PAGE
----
----> Case evaluates the token against undefined which hopefully your token is not.

The ternary test can be anything for instance in your case

( !!~ base_url_string.indexOf('xxx.dev.yyy.com') )? xxx.dev.yyy.com : undefined 

===========================================

(token.match(/spo/) )? token : undefined ) 

is a ternary expression.

The test in this case is token.match(/spo/) which states the match the string held in token against the regex expression /spo/ ( which is the literal string spo in this case ).

If the expression and the string match it results in true and returns token ( which is the string the switch statement is operating on ).

Obviously token === token so the switch statement is matched and the case evaluated

It is easier to understand if you look at it in layers and understand that the turnery test is evaluated "BEFORE" the switch statement so that the switch statement only sees the results of the test.

3
  • Your answer is confusing. Can you review and improve the example and the explanation?
    – falsarella
    Apr 15 '14 at 18:05
  • @falsarella I explained the part I imagined you had trouble understanding. I don`t think I can make a simpler example . If you have more questions or can be more specific with your difficulties I can help more. Apr 18 '14 at 15:38
  • Ok, now I got it. I was confused because it is obvious that token.match(/spo/) would match.
    – falsarella
    Apr 25 '14 at 22:28
3

It may be easier. Try to think like this:

  • first catch a string between regular characters
  • after that find "case"

:

// 'www.dev.yyy.com'
// 'xxx.foo.pl'

var url = "xxx.foo.pl";

switch (url.match(/\..*.\./)[0]){
   case ".dev.yyy." :
          console.log("xxx.dev.yyy.com");break;

   case ".some.":
          console.log("xxx.foo.pl");break;
} //end switch
1
  • Upvoted. But note: TypeError: url.match(...) is null Apr 30 '19 at 2:15
1

Might be too late and all, but I liked this in case assignment :)

function extractParameters(args) {
    function getCase(arg, key) {
        return arg.match(new RegExp(`${key}=(.*)`)) || {};
    }

    args.forEach((arg) => {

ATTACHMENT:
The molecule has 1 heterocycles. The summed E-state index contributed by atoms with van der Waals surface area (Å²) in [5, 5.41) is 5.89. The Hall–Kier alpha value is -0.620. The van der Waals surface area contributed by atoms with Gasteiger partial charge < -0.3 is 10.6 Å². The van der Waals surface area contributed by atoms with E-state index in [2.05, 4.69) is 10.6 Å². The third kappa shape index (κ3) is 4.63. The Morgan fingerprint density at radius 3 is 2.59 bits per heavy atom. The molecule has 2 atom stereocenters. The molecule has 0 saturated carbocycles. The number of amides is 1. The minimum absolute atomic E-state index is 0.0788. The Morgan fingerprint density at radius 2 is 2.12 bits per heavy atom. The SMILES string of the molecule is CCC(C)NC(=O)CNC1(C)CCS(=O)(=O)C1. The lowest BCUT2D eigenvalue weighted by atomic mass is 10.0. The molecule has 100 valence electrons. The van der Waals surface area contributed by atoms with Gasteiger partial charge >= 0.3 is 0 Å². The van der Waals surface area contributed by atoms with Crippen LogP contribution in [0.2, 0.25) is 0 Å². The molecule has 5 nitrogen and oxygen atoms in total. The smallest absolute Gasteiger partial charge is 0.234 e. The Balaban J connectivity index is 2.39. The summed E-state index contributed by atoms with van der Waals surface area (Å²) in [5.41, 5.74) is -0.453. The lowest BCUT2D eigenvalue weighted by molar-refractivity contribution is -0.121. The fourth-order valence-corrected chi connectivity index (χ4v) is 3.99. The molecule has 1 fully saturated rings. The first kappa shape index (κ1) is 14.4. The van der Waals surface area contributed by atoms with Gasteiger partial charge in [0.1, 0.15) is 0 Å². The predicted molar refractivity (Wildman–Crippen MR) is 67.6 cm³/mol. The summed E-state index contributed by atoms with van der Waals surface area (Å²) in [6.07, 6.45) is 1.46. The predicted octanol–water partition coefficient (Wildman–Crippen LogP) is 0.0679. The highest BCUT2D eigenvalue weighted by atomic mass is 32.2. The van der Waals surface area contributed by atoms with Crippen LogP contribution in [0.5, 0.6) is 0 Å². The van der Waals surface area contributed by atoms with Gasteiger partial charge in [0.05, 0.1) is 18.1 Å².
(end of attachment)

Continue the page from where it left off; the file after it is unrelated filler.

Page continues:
console.log("arg: " + arg);
        let match;
        switch (arg) {
            case (match = getCase(arg, "--user")).input:
            case (match = getCase(arg, "-u")).input:
                userName = match[1];
                break;

            case (match = getCase(arg, "--password")).input:
            case (match = getCase(arg, "-p")).input:
                password = match[1];
                break;

            case (match = getCase(arg, "--branch")).input:
            case (match = getCase(arg, "-b")).input:
                branch = match[1];
                break;
        }
    });
};

you could event take it further, and pass a list of option and handle the regex with |

4
  • 1
    I would also change || {} to || [-1] or similar for type safety. Also, why is new RegExp used, not just slashes? Jan 15 '19 at 10:40
  • didn't really took the time to refine it.. the moment it worked I just continued..... I feel ashamed now.
    – TacB0sS
    Jan 15 '19 at 19:27
  • Don't panic, that was just my nit-picking;) In fact I'm not even sure I'm right, I tried to learn smth new. Jan 18 '19 at 19:56
  • No... you are correct... I definitely could have generify and prettify.. I will when I get to that code again.. will be soon enough I hope :)
    – TacB0sS
    Jan 18 '19 at 19:58
0

Self-contained version that increases job security:

switch((s.match(r)||[null])[0])

function identifyCountry(hostname,only_gov=false){
    const exceptionRe = /^(?:uk|ac|eu)$/ ; //https://en.wikipedia.org/wiki/Country_code_top-level_domain#ASCII_ccTLDs_not_in_ISO_3166-1
    const h = hostname.split('.');
    const len = h.length;
    const tld = h[len-1];
    const sld = len >= 2 ? h[len-2] : null;

    if( tld.length == 2 ) {
        if( only_gov && sld != 'gov' ) return null;
        switch(  ( tld.match(exceptionRe) || [null] )[0]  ) {
         case 'uk':
            //Britain owns+uses this one
            return 'gb';
         case 'ac':
            //Ascension Island is part of the British Overseas territory
            //"Saint Helena, Ascension and Tristan da Cunha"
            return 'sh';
         case null:
            //2-letter TLD *not* in the exception list;
            //it's a valid ccTLD corresponding to its country
            return tld;
         default:
            //2-letter TLD *in* the exception list (e.g.: .eu);
            //it's not a valid ccTLD and we don't know the country
            return null;
        }
    } else if( tld == 'gov' ) {
        //AMERICAAA
        return 'us';
    } else {
        return null;
    }
}
<p>Click the following domains:</p>
<ul onclick="console.log(`${identifyCountry(event.target.textContent)} <= ${event.target.textContent}`);">
    <li>example.com</li>
    <li>example.co.uk</li>
    <li>example.eu</li>
    <li>example.ca</li>
    <li>example.ac</li>
    <li>example.gov</li>
</ul>

Honestly, though, you could just do something like

function switchableMatch(s,r){
    //returns the FIRST match of r on s; otherwise, null
    const m = s.match(r);
    if(m) return m[0];
    else return null;
}

and then later switch(switchableMatch(s,r)){…}

0

You could also make use of the default case like this:

    switch (name) {
        case 't':
            return filter.getType();
        case 'c':
            return (filter.getCategory());
        default:
            if (name.startsWith('f-')) {
                return filter.getFeatures({type: name})
            }
    }